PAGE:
I am not saying it is a perfectly written story, but it is an entire story - a snapshot from a moment in someone's life. Stories happen every day in our lives: on the train ride home we see two people have an argument. In the park, we witness a child's first experience of feeding the ducks, and how it makes him laugh. Those are complete stories, however brief.

    I am sure the "best" flash fiction writers would have a lot to say to you, and I would agree with them. I have read some stunning flash fictions that are indeed complete (and beautiful) stories.

    I agree though, that you can't tell a story in 6 words. But you can certainly *evoke* a story in the reader's mind, that he makes up himself. And that is the point of the six words, I believe.


    Debbi

  9. #9
    Senior Member John Oberon's Avatar
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    Debbi,

    Yeah, a snapshot, vignette...that's what I said. You told no story. There was no beginning or end. It was all one moment in the middle. I don't know why this fellow is where he is or how he got there or when it is happening. I don't even know what country he's in. All you've done is put a man of unknown age and background in front of a door to a home that is supposedly his mother's. And as with most flash fiction like this, the question is always "So?"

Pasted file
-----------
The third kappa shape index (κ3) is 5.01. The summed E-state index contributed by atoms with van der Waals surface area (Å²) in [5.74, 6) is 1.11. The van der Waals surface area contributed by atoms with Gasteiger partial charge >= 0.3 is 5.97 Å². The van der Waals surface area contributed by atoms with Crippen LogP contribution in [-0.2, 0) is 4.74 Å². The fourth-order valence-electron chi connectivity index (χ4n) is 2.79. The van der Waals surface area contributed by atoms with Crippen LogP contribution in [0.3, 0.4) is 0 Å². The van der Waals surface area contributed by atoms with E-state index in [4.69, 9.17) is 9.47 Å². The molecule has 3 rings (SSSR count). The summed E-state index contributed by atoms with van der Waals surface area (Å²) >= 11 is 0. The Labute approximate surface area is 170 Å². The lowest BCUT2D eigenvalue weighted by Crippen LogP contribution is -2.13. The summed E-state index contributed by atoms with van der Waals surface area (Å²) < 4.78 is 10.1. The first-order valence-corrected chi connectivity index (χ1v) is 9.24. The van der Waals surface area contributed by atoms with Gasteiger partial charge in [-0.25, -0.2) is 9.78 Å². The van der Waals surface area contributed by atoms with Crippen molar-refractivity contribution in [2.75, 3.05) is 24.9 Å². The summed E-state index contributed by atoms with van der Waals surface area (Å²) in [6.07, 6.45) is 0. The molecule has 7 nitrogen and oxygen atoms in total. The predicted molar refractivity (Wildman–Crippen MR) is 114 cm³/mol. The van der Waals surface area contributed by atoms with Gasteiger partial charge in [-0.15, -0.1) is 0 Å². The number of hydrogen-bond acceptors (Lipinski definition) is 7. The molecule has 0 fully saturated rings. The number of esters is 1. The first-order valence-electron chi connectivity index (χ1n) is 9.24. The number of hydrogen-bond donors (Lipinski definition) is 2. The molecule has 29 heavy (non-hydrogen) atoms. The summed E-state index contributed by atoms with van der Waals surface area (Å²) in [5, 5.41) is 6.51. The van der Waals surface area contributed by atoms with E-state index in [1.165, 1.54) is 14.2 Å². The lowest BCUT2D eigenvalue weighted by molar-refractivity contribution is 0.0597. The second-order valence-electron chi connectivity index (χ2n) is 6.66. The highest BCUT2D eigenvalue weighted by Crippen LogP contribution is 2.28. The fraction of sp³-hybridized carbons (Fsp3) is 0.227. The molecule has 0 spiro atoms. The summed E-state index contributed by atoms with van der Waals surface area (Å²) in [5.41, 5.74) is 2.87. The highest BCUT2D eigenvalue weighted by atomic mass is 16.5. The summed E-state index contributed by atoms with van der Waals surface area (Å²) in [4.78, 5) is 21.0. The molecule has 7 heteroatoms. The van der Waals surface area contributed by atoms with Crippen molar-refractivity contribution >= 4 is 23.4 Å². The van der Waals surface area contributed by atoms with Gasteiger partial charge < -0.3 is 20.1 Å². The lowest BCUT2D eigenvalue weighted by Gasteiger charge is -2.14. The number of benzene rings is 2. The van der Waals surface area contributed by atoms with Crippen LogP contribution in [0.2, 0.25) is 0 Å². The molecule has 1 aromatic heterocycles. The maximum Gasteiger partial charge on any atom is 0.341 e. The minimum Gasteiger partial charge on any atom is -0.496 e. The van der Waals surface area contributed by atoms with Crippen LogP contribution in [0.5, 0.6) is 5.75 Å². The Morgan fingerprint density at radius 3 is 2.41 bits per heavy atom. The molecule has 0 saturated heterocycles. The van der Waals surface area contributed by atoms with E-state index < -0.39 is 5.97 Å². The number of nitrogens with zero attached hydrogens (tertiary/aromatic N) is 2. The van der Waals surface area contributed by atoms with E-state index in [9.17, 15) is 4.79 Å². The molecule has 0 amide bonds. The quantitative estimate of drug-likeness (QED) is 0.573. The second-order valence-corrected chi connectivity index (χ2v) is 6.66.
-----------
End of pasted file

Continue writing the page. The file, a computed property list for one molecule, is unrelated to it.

Jay,

    I can't agree. You can tell one of loss and sadness in six words: For sale: Baby shoes, never worn.

    You can tell a self contained horror story in seventeen words, as Fredrick Brown did in the first two lines of, Knock: "The last man on Earth sat alone in a room. There was a knock on the door..." You can shorten it by one letter to: "The last man on Earth sat alone in a room. There was a lock on the door..." And shorten it further to eleven: "The last man on Earth sat alone in a locked room."


    Yeah, like I said, you can either press an emotional button or fill your story with extreme characters or situations. That's flash fiction.

    There's lots of decent flash fiction. Most attempts at it stink for the same reason most attempts at fiction stinks: the author thinks in terms of telling a story, not entertaining the reader, and get bogged down in informing when they should be evoking emotion and empathy in the reader.

    If by "decent" you mean sketchy vignettes that press an emotional button or present extreme characters or situations, then I agree. There's tons of it. That's about as "decent" as flash fiction gets.

    I guess we differ. I think telling a good story IS entertaining. I think that's HOW you evoke emotion and empathy from the reader. To each his own.

  10. #10
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    You're right. It's not a story. It's a six word novel. Inherent in those words is the inciting incident, the pregnancy. There is rising tension and excitement implied, over a period of months, and there is the climax. The story is clearly a tragedy, and the denouement is inherent in the fact that it's an advertisement.

    Were you not convinced that the details of the plot is what makes a story a story—or a mother—I wouldn't have to be explaining this.